I am no mountaineer nor have any warm up prior my trip to Batad. My only preparation was a morning run around Banaue, a day hike to Tappiyah waterfalls and a solo walk to Batad village with four guide dogs. I was hesitant until the last minute because it rained the night before and in the early morning.
I heard that the trails that can be very slippery and steep, raining earlier that day would make it difficult. My first tour guide backed out because he wasn’t sure he can handle a beginner like me who is also afraid of heights. Kuya Jeff, a more experienced local guide from Ramon’s homestay, took over and so we went off.
What’s the deal with Awa View Deck? I can see the rice terraces from the village anyway.
Yes, you have a good perspective of the staircase terraces from the village, but the Awa View Deck gives you the entire picture – you will see the amphitheater that the rice terraces have formed. It’s the highest point where you can get a good view of Batad’s rice terraces.
To get there it can take up to 3+ hours, or maybe 2 if you’re fast. I chose to be slow and careful.
Similar to the previous days, the dogs joined us. They seem to know that we’re off to another trek when I had my shoes and walking stick. Rambo (the original Batad tour guide dog), Brownie and her 2 daughters – Blackie and Apple joined the group.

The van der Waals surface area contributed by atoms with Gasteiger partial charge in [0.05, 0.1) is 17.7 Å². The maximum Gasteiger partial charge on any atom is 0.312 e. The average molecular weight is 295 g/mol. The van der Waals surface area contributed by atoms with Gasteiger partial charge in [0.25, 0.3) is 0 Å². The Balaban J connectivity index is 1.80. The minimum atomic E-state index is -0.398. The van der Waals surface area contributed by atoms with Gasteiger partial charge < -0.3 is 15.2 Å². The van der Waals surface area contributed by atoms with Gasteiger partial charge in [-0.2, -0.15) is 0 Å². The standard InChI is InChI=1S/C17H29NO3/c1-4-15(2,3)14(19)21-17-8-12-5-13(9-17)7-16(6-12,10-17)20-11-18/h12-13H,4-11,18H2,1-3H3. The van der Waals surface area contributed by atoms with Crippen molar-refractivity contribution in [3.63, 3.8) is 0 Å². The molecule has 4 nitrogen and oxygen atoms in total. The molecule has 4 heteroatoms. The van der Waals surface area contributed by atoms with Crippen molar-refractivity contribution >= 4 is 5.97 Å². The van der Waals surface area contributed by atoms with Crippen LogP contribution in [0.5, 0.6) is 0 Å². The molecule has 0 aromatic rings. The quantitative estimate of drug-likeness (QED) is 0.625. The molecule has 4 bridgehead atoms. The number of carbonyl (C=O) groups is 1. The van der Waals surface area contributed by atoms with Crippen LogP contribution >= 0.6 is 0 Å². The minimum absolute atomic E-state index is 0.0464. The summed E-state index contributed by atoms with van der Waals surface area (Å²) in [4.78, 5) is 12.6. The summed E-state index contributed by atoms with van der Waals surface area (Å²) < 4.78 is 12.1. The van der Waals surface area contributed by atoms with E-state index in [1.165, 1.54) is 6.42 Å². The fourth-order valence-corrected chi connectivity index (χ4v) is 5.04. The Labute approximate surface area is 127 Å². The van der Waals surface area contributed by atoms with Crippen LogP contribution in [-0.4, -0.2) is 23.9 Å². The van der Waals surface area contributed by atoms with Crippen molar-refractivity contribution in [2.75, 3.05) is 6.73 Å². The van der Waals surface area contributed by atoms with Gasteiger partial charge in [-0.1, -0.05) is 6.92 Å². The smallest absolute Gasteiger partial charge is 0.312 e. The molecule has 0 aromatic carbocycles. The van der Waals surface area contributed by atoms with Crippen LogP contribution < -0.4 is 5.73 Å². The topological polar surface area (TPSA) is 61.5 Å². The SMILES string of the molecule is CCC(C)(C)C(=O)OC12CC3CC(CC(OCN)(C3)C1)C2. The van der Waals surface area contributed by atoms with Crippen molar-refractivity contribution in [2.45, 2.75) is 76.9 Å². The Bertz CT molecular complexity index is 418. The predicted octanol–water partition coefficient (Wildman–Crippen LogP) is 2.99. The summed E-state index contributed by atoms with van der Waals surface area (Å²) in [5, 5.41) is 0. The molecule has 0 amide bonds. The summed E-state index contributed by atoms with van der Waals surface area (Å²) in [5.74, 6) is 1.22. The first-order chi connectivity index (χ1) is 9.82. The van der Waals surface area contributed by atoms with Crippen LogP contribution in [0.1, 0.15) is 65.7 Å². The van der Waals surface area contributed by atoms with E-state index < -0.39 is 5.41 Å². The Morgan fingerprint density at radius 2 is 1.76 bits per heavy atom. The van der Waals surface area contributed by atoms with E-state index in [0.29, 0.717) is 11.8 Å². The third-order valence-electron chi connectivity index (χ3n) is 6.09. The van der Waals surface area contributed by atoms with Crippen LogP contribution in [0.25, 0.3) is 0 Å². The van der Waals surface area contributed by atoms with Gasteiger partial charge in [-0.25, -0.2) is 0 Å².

However, Rambo went back home when he realized that we were off to Awa View Deck. He was scared to pass through the hanging bridge, afraid he might fall off those holes.
I was super slow, careful not to slip. After passing through some pilapil (ricefield dikes) and steep stone stairs, we reached the bridge where Rambo would be afraid to pass. The 3 dogs weren’t scared but we let them pass through first so the bridge wouldn’t be wobbly, it might scare them. Brownie waited on us and he carefully walked avoided the holes.
The hanging bridge was made of metal, it looked sturdy but I still hanged on to the railings as I walked.